"MOST BLESSED OF THE PATRIARCHS" by Annette Gordon-Reed

"MOST BLESSED OF THE PATRIARCHS"

Thomas Jefferson and the Empire of the Imagination
Email this review

KIRKUS REVIEW

A portrait of Thomas Jefferson’s passionate belief in Enlightenment values and how it determined his personal character and that of the young nation.

Pulitzer Prize and National Book Award winner Gordon-Reed (American Legal History/Harvard Law School; The Hemingses of Monticello, 2009, etc.) and Onuf (Emeritus, History/Univ. of Virginia; The Mind of Thomas Jefferson, 2007, etc.) are fascinated by the many shifting “selves” of Jefferson: father, husband, slave owner, diplomat, politician, and cosmopolitan. His broad sense of himself as “the most blessed of patriarchs” is both a beautiful notion and mostly correct as well as a patronizing illusion considering that he was the master of numerous slaves at his Monticello plantation and, literally, their father. In this meticulously documented work exploring Jefferson’s many roles in life, the authors take the great man at his word rather than how they think he ought to be: “We instead seek to understand what Thomas Jefferson thought he was doing in the world.” Subsequently, the work proves to be a subtle, intriguing study of his Enlightenment ideals, beginning with his great hope in his fellow white Virginians as the ideal republicans who (with his help) abolished primogeniture, possessed a “fruitful attachment to land,” and “knitted together…tender attachments,” such as strategic arranged marriages among the upper class. However, his vision was problematic since he and his observant granddaughter Ellen, who lived for a spell in the North, documented well the differences between the slothful Southern temperament and the Northern industrious one, while the ills of slavery, which Jefferson himself wrote about in Notes on the State of Virginia, would not go away—and indeed, his own ties to the Hemingses could not be hidden. The authors make some trenchant observations regarding the effects of living in France on Jefferson’s tempering of the republican ideals, in showing him both the dangers of extremism and the hope of “ameliorating” his slaves’ conditions by incorporating them into his patriarchal family.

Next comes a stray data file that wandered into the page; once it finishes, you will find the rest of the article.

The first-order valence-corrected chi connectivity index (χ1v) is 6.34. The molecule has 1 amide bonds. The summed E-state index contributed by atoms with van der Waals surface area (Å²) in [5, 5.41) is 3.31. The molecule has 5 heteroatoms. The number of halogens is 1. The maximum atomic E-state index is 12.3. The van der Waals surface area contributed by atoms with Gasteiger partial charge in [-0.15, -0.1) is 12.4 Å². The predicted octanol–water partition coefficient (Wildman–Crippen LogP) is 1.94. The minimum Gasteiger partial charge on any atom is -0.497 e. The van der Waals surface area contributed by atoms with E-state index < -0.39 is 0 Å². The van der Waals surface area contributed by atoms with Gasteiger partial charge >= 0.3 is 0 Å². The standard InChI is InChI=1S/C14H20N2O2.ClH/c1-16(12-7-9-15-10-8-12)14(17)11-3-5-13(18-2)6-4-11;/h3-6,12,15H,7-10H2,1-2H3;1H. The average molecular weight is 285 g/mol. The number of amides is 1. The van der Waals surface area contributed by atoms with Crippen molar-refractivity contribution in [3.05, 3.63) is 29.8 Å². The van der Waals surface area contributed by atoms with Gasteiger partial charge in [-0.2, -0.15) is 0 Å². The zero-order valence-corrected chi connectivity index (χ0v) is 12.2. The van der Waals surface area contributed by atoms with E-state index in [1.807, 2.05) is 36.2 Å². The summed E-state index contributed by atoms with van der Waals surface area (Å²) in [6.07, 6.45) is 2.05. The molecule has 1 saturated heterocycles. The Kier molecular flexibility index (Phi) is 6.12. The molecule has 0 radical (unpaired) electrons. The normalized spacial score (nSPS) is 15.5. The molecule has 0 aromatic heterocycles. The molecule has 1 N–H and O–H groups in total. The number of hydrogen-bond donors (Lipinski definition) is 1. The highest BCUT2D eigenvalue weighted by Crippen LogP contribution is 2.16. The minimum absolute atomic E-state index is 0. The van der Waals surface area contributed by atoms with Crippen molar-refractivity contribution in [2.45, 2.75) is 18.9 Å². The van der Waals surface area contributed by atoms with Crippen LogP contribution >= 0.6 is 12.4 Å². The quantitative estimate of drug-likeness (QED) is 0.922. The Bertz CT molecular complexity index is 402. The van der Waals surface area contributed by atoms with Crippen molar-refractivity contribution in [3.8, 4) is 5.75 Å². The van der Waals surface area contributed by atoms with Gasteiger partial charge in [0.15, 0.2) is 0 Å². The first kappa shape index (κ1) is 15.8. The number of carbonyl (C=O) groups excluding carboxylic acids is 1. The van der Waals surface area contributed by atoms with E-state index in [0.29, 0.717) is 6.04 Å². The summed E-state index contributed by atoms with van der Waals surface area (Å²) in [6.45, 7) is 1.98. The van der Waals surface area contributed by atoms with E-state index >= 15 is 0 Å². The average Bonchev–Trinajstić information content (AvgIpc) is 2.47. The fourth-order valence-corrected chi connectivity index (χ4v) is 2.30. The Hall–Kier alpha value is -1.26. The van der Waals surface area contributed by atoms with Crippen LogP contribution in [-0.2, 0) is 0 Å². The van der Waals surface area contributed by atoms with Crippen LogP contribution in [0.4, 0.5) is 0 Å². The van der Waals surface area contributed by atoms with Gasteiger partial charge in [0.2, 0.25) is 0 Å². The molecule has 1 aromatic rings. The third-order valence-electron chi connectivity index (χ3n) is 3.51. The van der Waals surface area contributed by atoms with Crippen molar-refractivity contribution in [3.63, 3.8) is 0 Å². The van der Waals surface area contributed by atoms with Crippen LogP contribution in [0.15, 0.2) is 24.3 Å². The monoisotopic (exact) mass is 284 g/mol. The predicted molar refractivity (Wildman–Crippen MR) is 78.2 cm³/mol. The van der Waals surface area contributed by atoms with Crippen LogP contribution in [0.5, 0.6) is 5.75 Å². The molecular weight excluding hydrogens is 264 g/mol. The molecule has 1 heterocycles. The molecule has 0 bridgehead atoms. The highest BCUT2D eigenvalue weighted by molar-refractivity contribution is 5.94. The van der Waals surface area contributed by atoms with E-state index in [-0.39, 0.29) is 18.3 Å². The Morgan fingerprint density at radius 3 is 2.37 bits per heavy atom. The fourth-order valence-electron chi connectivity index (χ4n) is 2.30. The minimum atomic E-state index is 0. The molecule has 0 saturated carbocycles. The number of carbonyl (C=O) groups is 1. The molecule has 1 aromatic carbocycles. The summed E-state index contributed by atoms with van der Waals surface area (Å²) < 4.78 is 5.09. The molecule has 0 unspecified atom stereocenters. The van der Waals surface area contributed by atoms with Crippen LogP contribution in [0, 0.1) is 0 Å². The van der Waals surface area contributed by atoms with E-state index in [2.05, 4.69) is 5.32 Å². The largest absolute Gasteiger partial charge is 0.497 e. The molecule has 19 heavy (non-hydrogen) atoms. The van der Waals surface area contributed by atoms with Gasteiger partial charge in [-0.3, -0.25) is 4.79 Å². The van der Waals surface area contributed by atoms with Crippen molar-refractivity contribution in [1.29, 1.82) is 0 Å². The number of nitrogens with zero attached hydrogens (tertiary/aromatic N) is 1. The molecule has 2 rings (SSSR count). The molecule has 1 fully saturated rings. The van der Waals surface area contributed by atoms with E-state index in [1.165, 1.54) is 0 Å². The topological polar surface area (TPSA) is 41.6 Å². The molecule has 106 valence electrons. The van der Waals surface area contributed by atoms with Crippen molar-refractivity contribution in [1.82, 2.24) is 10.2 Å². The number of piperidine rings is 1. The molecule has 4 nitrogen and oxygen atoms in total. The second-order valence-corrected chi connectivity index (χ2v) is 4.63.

An elegant, astute study that is both readable and thematically rich.

Pub Date: April 13th, 2016
ISBN: 978-0-87140-442-8
Page count: 320pp
Publisher: Liveright/Norton
Review Posted Online:
Kirkus Reviews Issue: Jan. 15th, 2016




8 BOOKS TO GET YOUR BOOK CLUB TALKING:

FictionIMAGINE ME GONE by Adam Haslett
by Adam Haslett
FictionTHE LAST PAINTING OF SARA DE VOS by Dominic Smith
by Dominic Smith
NonfictionWHITE SANDS by Geoff Dyer
by Geoff Dyer
NonfictionEVICTED by Matthew Desmond
by Matthew Desmond

OUR CRITICS' TAKES ON MORE BESTSELLERS

See full list >
Cover art for INTO THE WATER
VERDICT:
SKIP IT
Cover art for JACKIE'S GIRL
VERDICT:
BORROW IT
Cover art for ROBERT B. PARKER'S LITTLE WHITE LIES
VERDICT:
SKIP IT
Cover art for ASTROPHYSICS FOR PEOPLE IN A HURRY
VERDICT:
BUY IT

MORE BY ANNETTE GORDON-REED

NonfictionANDREW JOHNSON by Annette Gordon-Reed
by Annette Gordon-Reed

SIMILAR BOOKS SUGGESTED BY OUR CRITICS:

NonfictionTWILIGHT AT MONTICELLO by Alan Pell Crawford
by Alan Pell Crawford
NonfictionTHE PARIS YEARS OF THOMAS JEFFERSON by William Howard Adams
by William Howard Adams
ChildrenTHOMAS JEFFERSON by Jon Meacham
by Jon Meacham